Okay, those new 'dead bird' drone designs are utterly terrifying

With mysterious unmanned craft occupying the headlines of late, you might think the last thing we need are drones that are harder to detect. It's been suggested that spy devices have been flying all over the place for years with nobody noticing, so what hope would there be if they looked like something you'd expect to see in the sky – birds, for example?

And yet it turns out that scientists are working on a way to create just that kind of nightmare scenario. Researchers at New Mexico Tech disguising unmanned aerial vehicles (UAV) using part of taxidermised birds. Big white balloons look hugely conspicuous in comparison. Turns out real life is just as creepy as the metaverse.

As shown in the video above, a team of scientists led by assistant professor of mechanical engineering Mostafa Hassanalian has actually built several test drones using parts of real dead birds. The pieces aren't all from same bird. The difficultly in assembling the devices led the team to combine parts from different animals – the head from one, wings from another to create hybrid robot creatures for a series of flight tests. 

According to the results published on the American Institute of Aeronautics and Astronautics SciTech Forum, the avian UAVs can hover and glide but they can't quite pass for real birds (at least not yet) because their movement looks unnatural. Researchers say they'll require greater wing articulation to make it into the wild, but they're working on that. The team also plans to give them legs so the birds can perch and save on battery while they spy.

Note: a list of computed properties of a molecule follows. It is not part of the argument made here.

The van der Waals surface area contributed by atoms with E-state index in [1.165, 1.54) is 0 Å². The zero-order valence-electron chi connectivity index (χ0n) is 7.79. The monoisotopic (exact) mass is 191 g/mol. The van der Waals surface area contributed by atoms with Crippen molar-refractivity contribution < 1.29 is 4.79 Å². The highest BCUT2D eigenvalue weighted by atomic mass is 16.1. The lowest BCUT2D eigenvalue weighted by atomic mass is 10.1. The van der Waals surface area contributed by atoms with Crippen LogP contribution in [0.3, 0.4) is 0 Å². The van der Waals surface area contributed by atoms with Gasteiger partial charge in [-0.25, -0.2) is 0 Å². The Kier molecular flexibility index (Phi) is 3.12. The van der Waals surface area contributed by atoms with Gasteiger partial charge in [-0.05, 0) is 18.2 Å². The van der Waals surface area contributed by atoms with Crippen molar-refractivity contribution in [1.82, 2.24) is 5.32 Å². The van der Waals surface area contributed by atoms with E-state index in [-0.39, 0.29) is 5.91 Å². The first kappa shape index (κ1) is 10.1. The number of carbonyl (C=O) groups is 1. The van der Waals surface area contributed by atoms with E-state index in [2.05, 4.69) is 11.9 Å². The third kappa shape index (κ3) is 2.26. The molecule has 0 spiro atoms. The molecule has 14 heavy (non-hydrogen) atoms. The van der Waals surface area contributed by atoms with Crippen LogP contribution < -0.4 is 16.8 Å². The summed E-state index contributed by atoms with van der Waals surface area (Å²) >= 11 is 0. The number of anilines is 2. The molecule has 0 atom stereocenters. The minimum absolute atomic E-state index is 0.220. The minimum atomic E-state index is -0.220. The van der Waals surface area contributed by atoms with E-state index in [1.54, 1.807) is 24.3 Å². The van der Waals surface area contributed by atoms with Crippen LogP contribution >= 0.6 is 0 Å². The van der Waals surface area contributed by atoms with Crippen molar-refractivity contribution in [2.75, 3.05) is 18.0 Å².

The primary objective is not necessarily military. One big potential is to closely but discreetly observe wildlife... but that sounds a little like China's claim that it's balloons are for monitoring the weather. A novel solution to keeping track of bird populations is welcome, but will remind many people of the autonomous drone insects from the Black Mirror episode Hated in the Nation. As a bit of a birdwatcher, I'm used to spying on birds. Now it seems the tables may be turned.

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Joseph Foley

Joe is a regular freelance journalist and editor at Creative Bloq. He writes news and features, updates buying guides and keeps track of the best equipment for creatives, from monitors to accessories and office supplies. A writer and translator, he also works as a project manager at London and Buenos Aires-based design and branding agency Hermana Creatives, where he manages a team of designers, photographers and video editors who specialise in producing photography, video content, graphic design and collaterals for the hospitality sector. He enjoys photography, particularly nature photography, wellness and he dances Argentine tango.